Using Geomorphology to Assess and Enhance Beach Habitat for Horseshoe Crabs

  • Nancy L. Jackson
  • David R. Smith
  • Karl F. Nordstrom

Abstract

Sandy beaches in estuaries are recognized for their importance as habitat (Nordstrom 1992; Botton et al. 1994) but this habitat is decreasing due to beach erosion and human development. Along the east coast of North America, the horseshoe crab (Limulus polyphemus) is one of the most prominent species using sandy beaches and there is a need to preserve or restore beaches to enhance spawning and egg viability. Horseshoe crabs are found from Maine to the Yucatan, and closely related species are found in the Indo-Pacific region, but it is in the mid-Atlantic region of the eastern United States where their abundance and their role in the ecosystem are greatest. Each spring horseshoe crabs spawn and deposit great quantities of eggs on estuarine beaches, ensuring their own reproduction and providing critical nutrition for other aquatic and terrestrial species. Several species of migratory birds feed so heavily on horseshoe crab eggs during their springtime migration that it is thought that the ultimate fate of these birds may depend on spawning horseshoe crab populations (Tsipoura and Burger 1999). Horseshoe crabs also support multi-million dollar biopharmaceutical and fishing industries. Biopharmaceutical companies collect horseshoe crab blood to derive a diagnostic product used to test for bacterial contamination of injectable drugs and implantable medical devices.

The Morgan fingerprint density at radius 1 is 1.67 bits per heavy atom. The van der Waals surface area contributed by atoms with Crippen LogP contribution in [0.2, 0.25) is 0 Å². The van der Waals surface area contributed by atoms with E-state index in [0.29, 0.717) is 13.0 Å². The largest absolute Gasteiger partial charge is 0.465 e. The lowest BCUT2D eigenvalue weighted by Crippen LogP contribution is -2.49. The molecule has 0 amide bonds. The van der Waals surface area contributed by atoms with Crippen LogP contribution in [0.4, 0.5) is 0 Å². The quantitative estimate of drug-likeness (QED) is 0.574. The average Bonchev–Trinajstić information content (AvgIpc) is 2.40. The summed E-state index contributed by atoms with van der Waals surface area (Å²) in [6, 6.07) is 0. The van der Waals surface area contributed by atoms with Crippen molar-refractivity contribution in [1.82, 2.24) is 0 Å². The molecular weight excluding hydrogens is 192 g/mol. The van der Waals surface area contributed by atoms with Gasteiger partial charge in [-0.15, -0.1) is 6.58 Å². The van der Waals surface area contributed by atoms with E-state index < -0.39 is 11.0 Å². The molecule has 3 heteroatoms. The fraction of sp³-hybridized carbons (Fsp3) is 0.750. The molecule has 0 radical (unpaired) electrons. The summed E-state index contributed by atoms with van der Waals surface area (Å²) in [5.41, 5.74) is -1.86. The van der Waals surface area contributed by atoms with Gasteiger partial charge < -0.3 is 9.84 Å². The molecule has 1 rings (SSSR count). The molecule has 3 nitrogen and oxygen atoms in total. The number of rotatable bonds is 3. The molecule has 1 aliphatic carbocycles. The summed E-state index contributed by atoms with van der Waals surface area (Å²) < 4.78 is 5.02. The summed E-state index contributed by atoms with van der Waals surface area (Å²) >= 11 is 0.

Keywords

Clay Porosity Migration Beach Silt 

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References

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Copyright information

© Springer Science+Business Media Dordrecht 2004

Authors and Affiliations

  • Nancy L. Jackson
    • 1
  • David R. Smith
    • 2
  • Karl F. Nordstrom
    • 3
  1. 1.New Jersey Institute of TechnologyUSA
  2. 2.United States Geological SurveyUSA
  3. 3.Rutgers UniversityUSA

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